- Posted by: Mentor Capital
- Category: Press, Uncategorized
I never thought I’d see more people invest in marijuana than smoke it.
But those investments are exactly what’s about to happen given a recent survey from some of the most influential and social analysts in the BioPharma space. In fact, according to Investing.com and our research, two-thirds (2/3) of the analysts love the potential of the marijuana industry since the $50 Billion market is already developed, albeit illegal. The process of stepped legalization has started and continuing prospects look promising.
Yet there are dual dilemmas facing public medical marijuana companies in the United States. First, even if it’s legal for in-state cannabis companies, no businesses are federally legalized to sell the plant or the plant’s derivatives in any shape or form. Will the federal government’s tacit overlooking of the national cannabis laws continue?
Second, public companies are by nature of their investors, interstate and qualify for none of the single state exemptions. According to Chet Billingsley, CEO of Mentor Capital, Inc. (OTC: MNTR) “Marijuana investors repeat the tale of Joe Kennedy in the 1930’s and how he amassed a stock position before the lifting of prohibition and made a fortune from the re-legalization of alcohol. Many public companies are copying this model. They are positioning to have market share and established market presence when marijuana prohibition lifts.
This makes the analysis of public marijuana stocks an indirect art rather than a financial science. Like selling picks and shovels to gold miners, there are legitimate investment purposes today in the marijuana industry by those that supply land, extraction equipment, insurance, financial services, software, consulting and the like. The establishment of brand identity, without actually “touching the bud,” as they say, is also key in establishing a footprint in advance of the lifting of marijuana prohibition. But, many other companies do little more than attach “canna” to their name and must be suspect.
Investors interested in the sector may look for cash on the balance sheet to mitigate the need for the company to issue shares for financing, a low number of outstanding shares and limited new stock distribution to insiders as healthier signs in a cannabis company working to establish a presence ahead of nation-wide legal acceptance of cannabis.“
Dr. Tro Kalayjian, Chief Medical Analyst for Chimera Research, agrees telling us, “The biggest impediment to investing in medical marijuana, particularly in the United States, is federal law. That also makes for the most interesting investment catalyst when legalization occurs.”
What is so appealing about the prospects of a federally approved company devoted to cannabis is that after spending a few days with people that suffer from glaucoma, rheumatoid arthritis, Tourette Syndrome and cancer was the fact that now, the plant will be seen as a positive force and less of a negative one. All of them told me they would welcome legalization of medical marijuana given its proven health benefits. For them, they’re hopeful that this will be a year where cannabis may shed its federal prohibition.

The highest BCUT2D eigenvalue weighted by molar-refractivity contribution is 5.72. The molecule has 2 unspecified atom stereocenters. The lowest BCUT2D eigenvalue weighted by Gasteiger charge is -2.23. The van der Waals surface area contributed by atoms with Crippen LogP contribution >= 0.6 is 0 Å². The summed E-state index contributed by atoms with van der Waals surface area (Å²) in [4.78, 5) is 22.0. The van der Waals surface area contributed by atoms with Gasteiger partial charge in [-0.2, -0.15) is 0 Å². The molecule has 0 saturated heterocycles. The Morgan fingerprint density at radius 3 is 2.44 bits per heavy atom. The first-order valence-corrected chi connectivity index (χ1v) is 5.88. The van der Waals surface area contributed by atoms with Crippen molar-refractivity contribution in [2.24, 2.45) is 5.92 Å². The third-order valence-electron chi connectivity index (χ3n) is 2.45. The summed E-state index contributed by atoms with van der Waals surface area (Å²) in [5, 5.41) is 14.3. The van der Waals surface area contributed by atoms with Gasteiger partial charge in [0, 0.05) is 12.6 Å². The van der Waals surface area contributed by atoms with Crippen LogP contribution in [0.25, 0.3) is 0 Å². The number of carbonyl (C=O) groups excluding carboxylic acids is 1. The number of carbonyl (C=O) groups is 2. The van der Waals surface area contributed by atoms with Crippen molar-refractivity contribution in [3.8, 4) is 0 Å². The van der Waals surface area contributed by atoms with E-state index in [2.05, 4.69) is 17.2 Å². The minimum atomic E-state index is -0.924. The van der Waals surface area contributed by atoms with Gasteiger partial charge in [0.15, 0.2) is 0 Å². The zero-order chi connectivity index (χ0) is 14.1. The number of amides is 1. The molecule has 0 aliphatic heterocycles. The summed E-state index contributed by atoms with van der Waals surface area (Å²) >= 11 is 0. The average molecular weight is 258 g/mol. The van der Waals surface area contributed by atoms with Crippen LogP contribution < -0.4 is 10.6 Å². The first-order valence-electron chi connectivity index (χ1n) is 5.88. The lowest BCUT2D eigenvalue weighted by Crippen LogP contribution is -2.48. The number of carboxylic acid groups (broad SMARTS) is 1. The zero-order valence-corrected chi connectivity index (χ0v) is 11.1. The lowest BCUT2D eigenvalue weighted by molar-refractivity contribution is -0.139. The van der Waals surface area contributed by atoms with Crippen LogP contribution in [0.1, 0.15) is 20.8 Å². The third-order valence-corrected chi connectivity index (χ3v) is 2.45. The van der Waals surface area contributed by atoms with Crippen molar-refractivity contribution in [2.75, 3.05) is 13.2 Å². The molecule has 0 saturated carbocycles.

Indeed, Cheryl Shuman, the industry’s leading voice and now medical marijuana business advocate couldn’t help but tell me that, “As a cancer survivor that credits marijuana with providing me with a better quality of life and allowed me to build a successful internationally respected business in the sector, I strongly believe Marijuana is the investment opportunity of our lifetime. Each and every day I get to play matchmaker to investors and cannabis related businesses. Every one of them is interested in investing in the green rush.”
Many consider Shuman “The Martha Stewart of Marijuana” because she heads up a loose global network medical marijuana advocates who working together to target politicians, the media and big pharma. But while some of the States and its pro-recreational marijuana allies try to enable young people to be use marijuana for recreational purposes, Cheryl is trying to inspire and enable investors, politicians and the general public to consider the medical benefits of the plant.
Yes, plenty of recreational marijuana advocates are also pushing for federal approval, but their ability to resonate and enlist followers isn’t taken seriously given their recreational “get high” positions on cannabis. That will take time to change and will require new players to add some professionalism to the industry.
According to Shuman, those professional companies are right around the corner. In a soon to be published survey she helped me conduct with Nemus Bioscience and Mentor Capital (disclosure: we all jointly conducted a large survey to investors in BioTech), investors not only anticipate Federal legalization of cannabis for medical reasons but nearly 75% believe that investing in those professional companies is a great idea.
So with the legal marijuana market estimated to grow 64% to $2.34 billion in 2014 from $1.44 billion last year, the potential for companies like Nemus to help legitimize the industry and to draw profits from it appears to be on the horizon.
So here’s my prediction: When the case for medical marijuana reaches critical mass with the general public and new companies introduce safer more effective cannabis-derived treatments, you will see real political reform here. That is when the political naysayers will no longer have the moral high ground to maintain the status quo, and that is when patients in need of safer cannabis-derived medical treatments will demand the reforms that will enable them to easily access the drug.